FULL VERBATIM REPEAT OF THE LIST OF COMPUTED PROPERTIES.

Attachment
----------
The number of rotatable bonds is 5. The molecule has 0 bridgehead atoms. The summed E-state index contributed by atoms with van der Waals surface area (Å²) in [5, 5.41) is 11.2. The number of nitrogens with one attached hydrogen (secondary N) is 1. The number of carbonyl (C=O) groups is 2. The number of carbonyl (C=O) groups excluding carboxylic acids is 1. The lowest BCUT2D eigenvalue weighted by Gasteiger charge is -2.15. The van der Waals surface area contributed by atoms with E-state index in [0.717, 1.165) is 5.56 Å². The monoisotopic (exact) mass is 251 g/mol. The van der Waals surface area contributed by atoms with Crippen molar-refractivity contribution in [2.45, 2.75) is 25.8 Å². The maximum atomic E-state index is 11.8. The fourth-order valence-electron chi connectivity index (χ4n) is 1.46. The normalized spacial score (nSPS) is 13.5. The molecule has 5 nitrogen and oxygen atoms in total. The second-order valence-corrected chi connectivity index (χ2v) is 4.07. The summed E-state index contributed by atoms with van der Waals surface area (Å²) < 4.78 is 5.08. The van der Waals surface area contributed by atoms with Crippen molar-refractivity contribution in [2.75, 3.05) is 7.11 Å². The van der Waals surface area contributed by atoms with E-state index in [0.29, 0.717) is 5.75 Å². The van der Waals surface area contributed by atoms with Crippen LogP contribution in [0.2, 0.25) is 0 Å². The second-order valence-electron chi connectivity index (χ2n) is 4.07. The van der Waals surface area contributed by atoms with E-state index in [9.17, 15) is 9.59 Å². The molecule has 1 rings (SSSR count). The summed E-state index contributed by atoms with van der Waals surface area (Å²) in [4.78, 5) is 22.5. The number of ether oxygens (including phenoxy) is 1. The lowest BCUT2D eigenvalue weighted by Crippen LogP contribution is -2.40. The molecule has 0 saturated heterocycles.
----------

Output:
The number of rotatable bonds is 5. The molecule has 0 bridgehead atoms. The summed E-state index contributed by atoms with van der Waals surface area (Å²) in [5, 5.41) is 11.2. The number of nitrogens with one attached hydrogen (secondary N) is 1. The number of carbonyl (C=O) groups is 2. The number of carbonyl (C=O) groups excluding carboxylic acids is 1. The lowest BCUT2D eigenvalue weighted by Gasteiger charge is -2.15. The van der Waals surface area contributed by atoms with E-state index in [0.717, 1.165) is 5.56 Å². The monoisotopic (exact) mass is 251 g/mol. The van der Waals surface area contributed by atoms with Crippen molar-refractivity contribution in [2.45, 2.75) is 25.8 Å². The maximum atomic E-state index is 11.8. The fourth-order valence-electron chi connectivity index (χ4n) is 1.46. The normalized spacial score (nSPS) is 13.5. The molecule has 5 nitrogen and oxygen atoms in total. The second-order valence-corrected chi connectivity index (χ2v) is 4.07. The summed E-state index contributed by atoms with van der Waals surface area (Å²) < 4.78 is 5.08. The van der Waals surface area contributed by atoms with Crippen molar-refractivity contribution in [2.75, 3.05) is 7.11 Å². The van der Waals surface area contributed by atoms with E-state index in [0.29, 0.717) is 5.75 Å². The van der Waals surface area contributed by atoms with Crippen LogP contribution in [0.2, 0.25) is 0 Å². The second-order valence-electron chi connectivity index (χ2n) is 4.07. The van der Waals surface area contributed by atoms with E-state index in [9.17, 15) is 9.59 Å². The molecule has 1 rings (SSSR count). The summed E-state index contributed by atoms with van der Waals surface area (Å²) in [4.78, 5) is 22.5. The number of ether oxygens (including phenoxy) is 1. The lowest BCUT2D eigenvalue weighted by Crippen LogP contribution is -2.40. The molecule has 0 saturated heterocycles.